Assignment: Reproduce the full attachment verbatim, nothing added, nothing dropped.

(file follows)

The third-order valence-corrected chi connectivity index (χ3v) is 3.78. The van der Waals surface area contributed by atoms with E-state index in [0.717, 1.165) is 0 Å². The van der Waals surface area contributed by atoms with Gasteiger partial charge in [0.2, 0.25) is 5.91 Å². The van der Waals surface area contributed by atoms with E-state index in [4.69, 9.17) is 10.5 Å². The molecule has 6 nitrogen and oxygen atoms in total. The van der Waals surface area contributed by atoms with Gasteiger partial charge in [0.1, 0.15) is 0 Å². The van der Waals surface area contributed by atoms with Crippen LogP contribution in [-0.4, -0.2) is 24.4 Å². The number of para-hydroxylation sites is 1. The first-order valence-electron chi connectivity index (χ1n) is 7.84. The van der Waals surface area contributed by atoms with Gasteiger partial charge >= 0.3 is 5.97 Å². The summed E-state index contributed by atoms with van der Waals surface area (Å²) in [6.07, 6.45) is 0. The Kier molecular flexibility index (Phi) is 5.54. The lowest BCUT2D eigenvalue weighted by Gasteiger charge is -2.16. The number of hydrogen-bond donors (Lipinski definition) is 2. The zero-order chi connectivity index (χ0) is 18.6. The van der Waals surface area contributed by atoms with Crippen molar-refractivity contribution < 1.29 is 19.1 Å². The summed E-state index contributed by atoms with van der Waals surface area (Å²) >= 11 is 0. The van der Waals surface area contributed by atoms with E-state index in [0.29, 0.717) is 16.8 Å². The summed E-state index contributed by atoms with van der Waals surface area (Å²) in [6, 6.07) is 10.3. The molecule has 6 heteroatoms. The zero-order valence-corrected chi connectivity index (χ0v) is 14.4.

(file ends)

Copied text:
The third-order valence-corrected chi connectivity index (χ3v) is 3.78. The van der Waals surface area contributed by atoms with E-state index in [0.717, 1.165) is 0 Å². The van der Waals surface area contributed by atoms with Gasteiger partial charge in [0.2, 0.25) is 5.91 Å². The van der Waals surface area contributed by atoms with E-state index in [4.69, 9.17) is 10.5 Å². The molecule has 6 nitrogen and oxygen atoms in total. The van der Waals surface area contributed by atoms with Gasteiger partial charge in [0.1, 0.15) is 0 Å². The van der Waals surface area contributed by atoms with Crippen LogP contribution in [-0.4, -0.2) is 24.4 Å². The number of para-hydroxylation sites is 1. The first-order valence-electron chi connectivity index (χ1n) is 7.84. The van der Waals surface area contributed by atoms with Gasteiger partial charge >= 0.3 is 5.97 Å². The summed E-state index contributed by atoms with van der Waals surface area (Å²) in [6.07, 6.45) is 0. The Kier molecular flexibility index (Phi) is 5.54. The lowest BCUT2D eigenvalue weighted by Gasteiger charge is -2.16. The number of hydrogen-bond donors (Lipinski definition) is 2. The zero-order chi connectivity index (χ0) is 18.6. The van der Waals surface area contributed by atoms with Crippen molar-refractivity contribution < 1.29 is 19.1 Å². The summed E-state index contributed by atoms with van der Waals surface area (Å²) >= 11 is 0. The van der Waals surface area contributed by atoms with E-state index in [0.29, 0.717) is 16.8 Å². The summed E-state index contributed by atoms with van der Waals surface area (Å²) in [6, 6.07) is 10.3. The molecule has 6 heteroatoms. The zero-order valence-corrected chi connectivity index (χ0v) is 14.4.